Down GAA
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Down GAA

Down GAA
Downnewcrest.jpg
Irish:An Dún
Province:Ulster
Nickname(s):The Mournemen (football)
The Ardsmen (hurling)
County colours:Red & Black
Ground(s):Páirc Esler, Newry
Dominant sport:Gaelic football
Competitions
NFL:Division 3
NHL:Division 2B
Football Championship:Sam Maguire Cup
Hurling Championship:Christy Ring Cup
Ladies' Gaelic football:Brendan Martin Cup
Camogie:Kay Mills Cup
Standard kit
Regular kit
Change kit

The Down County Board (Irish: Cumann Lúthchleas Gael Coiste Chontae An Dún) or Down GAA is one of the 32 County Boards of the Gaelic Athletic Association (GAA) in Ireland, and is responsible for the administration of Gaelic games in County Down.

The County Board is responsible for preparing the Down county teams in the various Gaelic sporting codes; football, hurling, camogie and handball.

Down was the first of the occupied six counties in the North and only the second in Ulster after Cavan to win the All-Ireland football championship, in 1960. They won again 1961 and in 1968; the feat was not matched by another team until Down next won the All Ireland in their 1991 victory. Down share with Cavan the Ulster record for most All-Ireland victories at 5.

As such, Down is regarded historically as a strong footballing county, and football is widely regarded as the dominant Gaelic sport within the county.

The Ards peninsula, however, is a hurling stronghold within the county, and while the county hurling team are not among the very strongest on the island, competing in the second tier Christy Ring Cup, the 'Ardsmen' (as opposed to the nickname of the football team, the 'Mourne men') have won a number of Ulster Senior and Minor Hurling Championships despite the historical provincial dominance in that sport of Antrim.

Down hurlers won the Christy Ring Cup for the first time in 2013. This entitled them to enter the 2014 All-Ireland Senior Hurling Championship; however, Down opted to remain in the 2nd on this occasion.

The minutes of the Central Council of the GAA record that on 30 April 1888 an application for affiliation was received from St Patrick's, Mayobridge, Co. Down. The acceptance of the application makes the club the oldest registered GAA Club in the County.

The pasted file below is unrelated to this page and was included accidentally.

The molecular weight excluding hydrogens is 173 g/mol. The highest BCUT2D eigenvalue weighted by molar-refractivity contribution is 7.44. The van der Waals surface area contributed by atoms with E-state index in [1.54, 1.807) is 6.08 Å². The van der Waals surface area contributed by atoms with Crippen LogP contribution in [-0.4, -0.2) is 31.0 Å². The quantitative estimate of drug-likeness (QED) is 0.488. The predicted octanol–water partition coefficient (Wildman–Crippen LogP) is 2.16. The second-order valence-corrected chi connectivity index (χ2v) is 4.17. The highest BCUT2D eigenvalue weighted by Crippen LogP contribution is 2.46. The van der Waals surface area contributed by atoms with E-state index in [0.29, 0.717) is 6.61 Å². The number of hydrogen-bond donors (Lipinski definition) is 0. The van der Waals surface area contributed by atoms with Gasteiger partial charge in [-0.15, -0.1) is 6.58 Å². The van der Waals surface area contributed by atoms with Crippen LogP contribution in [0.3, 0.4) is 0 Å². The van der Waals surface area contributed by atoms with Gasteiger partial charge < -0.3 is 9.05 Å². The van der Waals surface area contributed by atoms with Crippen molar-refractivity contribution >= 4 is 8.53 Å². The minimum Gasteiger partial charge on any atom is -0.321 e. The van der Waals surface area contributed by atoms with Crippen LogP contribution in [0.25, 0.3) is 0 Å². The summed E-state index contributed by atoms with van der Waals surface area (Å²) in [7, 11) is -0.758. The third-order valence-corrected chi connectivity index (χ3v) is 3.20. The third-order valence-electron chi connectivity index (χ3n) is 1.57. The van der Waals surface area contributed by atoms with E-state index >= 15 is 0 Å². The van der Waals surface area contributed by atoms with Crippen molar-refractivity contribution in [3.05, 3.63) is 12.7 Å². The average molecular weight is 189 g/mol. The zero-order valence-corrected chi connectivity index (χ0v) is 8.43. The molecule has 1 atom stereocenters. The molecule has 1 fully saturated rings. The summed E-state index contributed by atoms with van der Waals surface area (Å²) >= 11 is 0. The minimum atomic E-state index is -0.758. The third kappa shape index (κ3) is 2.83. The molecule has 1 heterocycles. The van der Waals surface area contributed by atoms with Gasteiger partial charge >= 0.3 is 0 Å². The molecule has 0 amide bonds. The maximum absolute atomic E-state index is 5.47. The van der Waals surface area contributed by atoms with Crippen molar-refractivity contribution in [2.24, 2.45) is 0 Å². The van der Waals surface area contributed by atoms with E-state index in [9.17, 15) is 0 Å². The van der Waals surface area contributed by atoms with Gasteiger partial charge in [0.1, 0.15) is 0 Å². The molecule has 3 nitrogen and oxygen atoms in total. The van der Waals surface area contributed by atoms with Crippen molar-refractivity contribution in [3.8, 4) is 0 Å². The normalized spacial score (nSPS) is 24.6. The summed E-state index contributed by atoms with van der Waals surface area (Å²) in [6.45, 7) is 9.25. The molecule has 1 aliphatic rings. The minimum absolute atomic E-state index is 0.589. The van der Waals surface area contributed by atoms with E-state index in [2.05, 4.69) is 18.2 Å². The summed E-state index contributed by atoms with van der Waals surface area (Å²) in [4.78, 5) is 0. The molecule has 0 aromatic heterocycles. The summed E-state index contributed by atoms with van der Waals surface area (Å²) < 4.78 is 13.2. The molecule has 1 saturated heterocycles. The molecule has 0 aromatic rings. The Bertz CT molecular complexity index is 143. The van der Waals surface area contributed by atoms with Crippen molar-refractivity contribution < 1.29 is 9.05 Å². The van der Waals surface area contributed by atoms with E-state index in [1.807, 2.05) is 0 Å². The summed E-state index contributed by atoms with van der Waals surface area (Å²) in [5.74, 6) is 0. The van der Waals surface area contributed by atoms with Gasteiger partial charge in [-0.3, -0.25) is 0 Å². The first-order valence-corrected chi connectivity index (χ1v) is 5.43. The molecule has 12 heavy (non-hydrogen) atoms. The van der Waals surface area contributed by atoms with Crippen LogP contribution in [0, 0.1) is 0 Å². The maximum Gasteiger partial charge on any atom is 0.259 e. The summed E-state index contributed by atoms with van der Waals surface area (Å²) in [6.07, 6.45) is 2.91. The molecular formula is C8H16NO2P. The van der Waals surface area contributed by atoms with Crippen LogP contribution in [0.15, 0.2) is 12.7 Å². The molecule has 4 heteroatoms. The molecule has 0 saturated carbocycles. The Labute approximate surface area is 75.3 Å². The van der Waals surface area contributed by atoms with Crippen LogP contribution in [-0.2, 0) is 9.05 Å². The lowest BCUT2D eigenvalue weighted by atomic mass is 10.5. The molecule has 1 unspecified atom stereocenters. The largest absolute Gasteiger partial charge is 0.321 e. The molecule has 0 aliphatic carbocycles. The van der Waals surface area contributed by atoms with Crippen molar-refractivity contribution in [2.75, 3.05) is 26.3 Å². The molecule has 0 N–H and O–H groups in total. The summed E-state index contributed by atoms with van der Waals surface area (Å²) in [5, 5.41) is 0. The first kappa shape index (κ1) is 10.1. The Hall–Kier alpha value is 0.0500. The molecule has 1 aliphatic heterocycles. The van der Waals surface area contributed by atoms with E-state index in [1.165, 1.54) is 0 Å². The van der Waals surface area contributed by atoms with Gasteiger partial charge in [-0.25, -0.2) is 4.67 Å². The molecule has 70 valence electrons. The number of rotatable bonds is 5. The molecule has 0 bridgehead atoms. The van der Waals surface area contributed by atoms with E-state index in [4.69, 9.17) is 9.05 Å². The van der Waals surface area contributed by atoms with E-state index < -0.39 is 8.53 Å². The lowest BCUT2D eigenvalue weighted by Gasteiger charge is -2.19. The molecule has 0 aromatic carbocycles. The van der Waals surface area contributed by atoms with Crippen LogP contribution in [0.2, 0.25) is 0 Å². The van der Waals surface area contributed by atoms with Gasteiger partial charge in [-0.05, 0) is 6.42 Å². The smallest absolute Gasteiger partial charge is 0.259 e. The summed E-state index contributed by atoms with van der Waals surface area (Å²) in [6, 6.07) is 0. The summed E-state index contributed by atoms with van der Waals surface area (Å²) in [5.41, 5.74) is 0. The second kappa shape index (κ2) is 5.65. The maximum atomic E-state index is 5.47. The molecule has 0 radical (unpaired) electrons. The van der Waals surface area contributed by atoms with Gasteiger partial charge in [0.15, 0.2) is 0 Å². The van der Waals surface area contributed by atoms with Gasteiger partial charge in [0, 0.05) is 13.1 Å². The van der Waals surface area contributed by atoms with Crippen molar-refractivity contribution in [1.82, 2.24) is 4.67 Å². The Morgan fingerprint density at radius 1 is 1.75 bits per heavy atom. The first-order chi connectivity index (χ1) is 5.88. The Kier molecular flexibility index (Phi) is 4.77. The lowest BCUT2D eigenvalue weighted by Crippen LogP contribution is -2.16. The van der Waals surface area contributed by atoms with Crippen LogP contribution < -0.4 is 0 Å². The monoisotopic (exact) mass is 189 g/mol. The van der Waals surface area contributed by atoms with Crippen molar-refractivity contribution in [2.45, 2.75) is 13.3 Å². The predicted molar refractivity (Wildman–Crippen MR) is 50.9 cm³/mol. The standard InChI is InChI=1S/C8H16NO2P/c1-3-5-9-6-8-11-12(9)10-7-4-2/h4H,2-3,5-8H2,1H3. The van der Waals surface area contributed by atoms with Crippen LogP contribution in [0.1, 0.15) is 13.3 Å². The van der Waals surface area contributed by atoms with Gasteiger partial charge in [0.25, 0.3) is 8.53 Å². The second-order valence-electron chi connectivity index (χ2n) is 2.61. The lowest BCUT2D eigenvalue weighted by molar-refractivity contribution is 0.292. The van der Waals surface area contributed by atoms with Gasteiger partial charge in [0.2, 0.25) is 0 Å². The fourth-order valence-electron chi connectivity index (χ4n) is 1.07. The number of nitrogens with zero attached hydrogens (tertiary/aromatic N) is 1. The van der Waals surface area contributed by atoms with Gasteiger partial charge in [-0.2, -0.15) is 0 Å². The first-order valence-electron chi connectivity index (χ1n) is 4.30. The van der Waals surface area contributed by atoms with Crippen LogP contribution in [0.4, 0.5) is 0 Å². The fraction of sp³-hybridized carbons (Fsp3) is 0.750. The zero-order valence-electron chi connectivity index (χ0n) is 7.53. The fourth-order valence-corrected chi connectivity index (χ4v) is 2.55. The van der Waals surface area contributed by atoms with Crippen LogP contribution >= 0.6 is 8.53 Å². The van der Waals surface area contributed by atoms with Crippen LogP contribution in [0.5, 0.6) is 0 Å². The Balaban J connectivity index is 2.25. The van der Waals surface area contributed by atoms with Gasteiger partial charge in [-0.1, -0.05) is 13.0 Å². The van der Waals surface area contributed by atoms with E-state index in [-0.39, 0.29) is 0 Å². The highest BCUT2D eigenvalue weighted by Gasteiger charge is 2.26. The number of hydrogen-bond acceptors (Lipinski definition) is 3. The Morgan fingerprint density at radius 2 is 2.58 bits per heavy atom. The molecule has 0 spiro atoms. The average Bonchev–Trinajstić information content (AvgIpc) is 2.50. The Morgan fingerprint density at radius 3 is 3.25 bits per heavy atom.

Football

Clubs

The county's most successful football club is Kilcoo. Kilcoo have won the Down Senior Football Championship on seventeen occasions, and also won the Ulster Senior Club Football Championship in 2019.

County team

Down have won the All-Ireland Senior Football Championship on five occasions, most recently in 1994.

Down was not regarded as a football stronghold when Queen's University won the 1958 Sigerson Cup, and some of its leading players turned their thoughts to Down's county team dilemma. They took the 1959 Ulster title with six inter-changeable forwards who introduced off-the-ball running and oddities such as track-suits. In 1960 two goals in a three-minute period from James McCartan, Senior and Paddy Doherty helped beat Kerry, who were almost completely unbeaten at the time, and which brought to an end the Kerry football regime for a few years, and they beat Offaly by a point in 1961 in a tremendous match that featured five first half goals. In that three-year period their loyal supporters smashed every attendance record in the book. When Down played Offaly in 1961 they set a record attendance of 90,556 for a GAA game. Against Dublin in the 1964 National League final a record 70,125 showed up. The 71,573 who watched them play Kerry in 1961 still stands as a record for an All-Ireland semi-final. In 1968, Down beat Kerry with Sean O'Neill and John Murphy goals, again in a two-minute spell. Despite a famous prediction that Down would go on to win three-in-a-row,[] the county took twenty years to regain its status.

In 1991, they surprised favourites Meath, Barry Breen giving them the goal that sent them into a lead of eleven points with 20 minutes to go, too far even for Meath. In 1994, Mickey Linden sent James McCartan, Junior in for a goal directly under Hill 16 which silenced Dublin and helped them claim their fifth title.

Hurling

History

Entrance to sports ground, Saul, County Down